Wrapping paper will be one of the biggest contributors, experts have predicted, with around around 106 square km of it estimated to be used this year. Approximately one fifth of this (19.2 square km) – more than the combined size of all the Royal Parks in London – could end up in landfill.
The estimates, based on annual government figures on waste, come from Wildlife and Countryside Link, a coalition of 26 environment and animal charities, including Greenpeace, the RSPCA and WWF.
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Due to increased awareness of all things green, Christmas recycling rates have actually improved since last year, the charities said. The predicted figure of plastic going to waste was 114,000 tonnes in 2017, compared to 103,000 tonnes this year.
However, there’s no denying the figure is still shocking and the group want to see both the government and businesses making recycling easier.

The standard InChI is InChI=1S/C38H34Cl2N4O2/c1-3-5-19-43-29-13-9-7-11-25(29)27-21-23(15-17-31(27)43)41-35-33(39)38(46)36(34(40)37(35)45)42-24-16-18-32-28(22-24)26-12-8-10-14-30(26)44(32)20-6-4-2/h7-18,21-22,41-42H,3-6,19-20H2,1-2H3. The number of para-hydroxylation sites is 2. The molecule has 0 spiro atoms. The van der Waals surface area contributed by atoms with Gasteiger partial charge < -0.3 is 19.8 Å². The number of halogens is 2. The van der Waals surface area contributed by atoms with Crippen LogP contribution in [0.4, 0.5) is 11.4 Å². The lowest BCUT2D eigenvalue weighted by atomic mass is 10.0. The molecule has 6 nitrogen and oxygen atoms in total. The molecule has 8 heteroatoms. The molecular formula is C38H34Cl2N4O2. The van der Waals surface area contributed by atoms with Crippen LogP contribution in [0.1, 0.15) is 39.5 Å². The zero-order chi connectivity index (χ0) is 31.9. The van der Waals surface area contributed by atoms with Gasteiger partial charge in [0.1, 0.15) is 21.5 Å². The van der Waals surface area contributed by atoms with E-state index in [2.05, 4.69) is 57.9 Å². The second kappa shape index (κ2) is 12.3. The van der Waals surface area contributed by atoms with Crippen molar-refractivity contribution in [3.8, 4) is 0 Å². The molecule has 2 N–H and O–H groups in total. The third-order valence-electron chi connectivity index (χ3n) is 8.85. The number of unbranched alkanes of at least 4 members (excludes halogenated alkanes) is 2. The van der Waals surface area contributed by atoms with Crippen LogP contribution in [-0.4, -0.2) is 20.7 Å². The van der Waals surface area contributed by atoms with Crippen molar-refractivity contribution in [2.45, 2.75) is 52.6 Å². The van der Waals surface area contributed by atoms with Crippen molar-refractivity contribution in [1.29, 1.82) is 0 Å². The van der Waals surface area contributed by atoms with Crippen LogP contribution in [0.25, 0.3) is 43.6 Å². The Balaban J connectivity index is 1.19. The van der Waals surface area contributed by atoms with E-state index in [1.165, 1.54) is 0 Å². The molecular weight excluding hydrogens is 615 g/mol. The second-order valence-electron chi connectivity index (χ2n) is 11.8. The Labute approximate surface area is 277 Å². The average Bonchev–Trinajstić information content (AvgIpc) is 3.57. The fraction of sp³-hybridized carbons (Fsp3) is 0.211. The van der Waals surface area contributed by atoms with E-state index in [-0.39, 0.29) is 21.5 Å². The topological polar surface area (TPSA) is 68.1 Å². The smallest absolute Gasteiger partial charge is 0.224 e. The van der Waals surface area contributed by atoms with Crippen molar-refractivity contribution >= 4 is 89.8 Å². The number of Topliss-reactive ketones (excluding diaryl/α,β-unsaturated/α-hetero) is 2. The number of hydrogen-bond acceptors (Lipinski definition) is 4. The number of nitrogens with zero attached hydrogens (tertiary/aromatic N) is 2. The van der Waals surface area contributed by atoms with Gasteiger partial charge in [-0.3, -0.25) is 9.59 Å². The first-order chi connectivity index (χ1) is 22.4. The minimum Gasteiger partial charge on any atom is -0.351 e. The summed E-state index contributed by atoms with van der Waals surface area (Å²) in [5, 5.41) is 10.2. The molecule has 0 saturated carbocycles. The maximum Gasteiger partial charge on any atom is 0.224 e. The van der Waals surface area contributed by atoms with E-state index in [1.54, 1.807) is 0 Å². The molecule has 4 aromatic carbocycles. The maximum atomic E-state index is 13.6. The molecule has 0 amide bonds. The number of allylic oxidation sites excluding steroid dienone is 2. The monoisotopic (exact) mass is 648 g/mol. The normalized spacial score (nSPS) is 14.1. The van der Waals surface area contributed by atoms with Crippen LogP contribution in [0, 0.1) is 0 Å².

Chris Tuckett, director of programmes at the Marine Conservation Society and chair of the Link Marine Working Group, said: “None of us want the price of our plastic-wrapped Christmas food or our plastic-packaged children’s toys to be dying wildlife, but that is the reality.
“Consumers want change, they want the choice not to have their food smothered in plastic. But often there is no other option in our supermarkets, and it’s far too complicated to figure out what plastic can be recycled.”
Dr Lyndsey Dodds, head of UK marine policy at WWF, said the first step is for each of us to say “no” to single-use plastic and push the government to make better choices for our world – including the key step of requiring businesses to slash plastic production.
Plastic waste isn’t the only part of Christmas that damages our environment. Separate research found a traditional turkey Christmas dinner has more than double the greenhouse gas emissions than a vegan nut roast with veggie trimmings, and people in the UK this year will receive up to 70 million unwanted gifts – some going directly to landfill.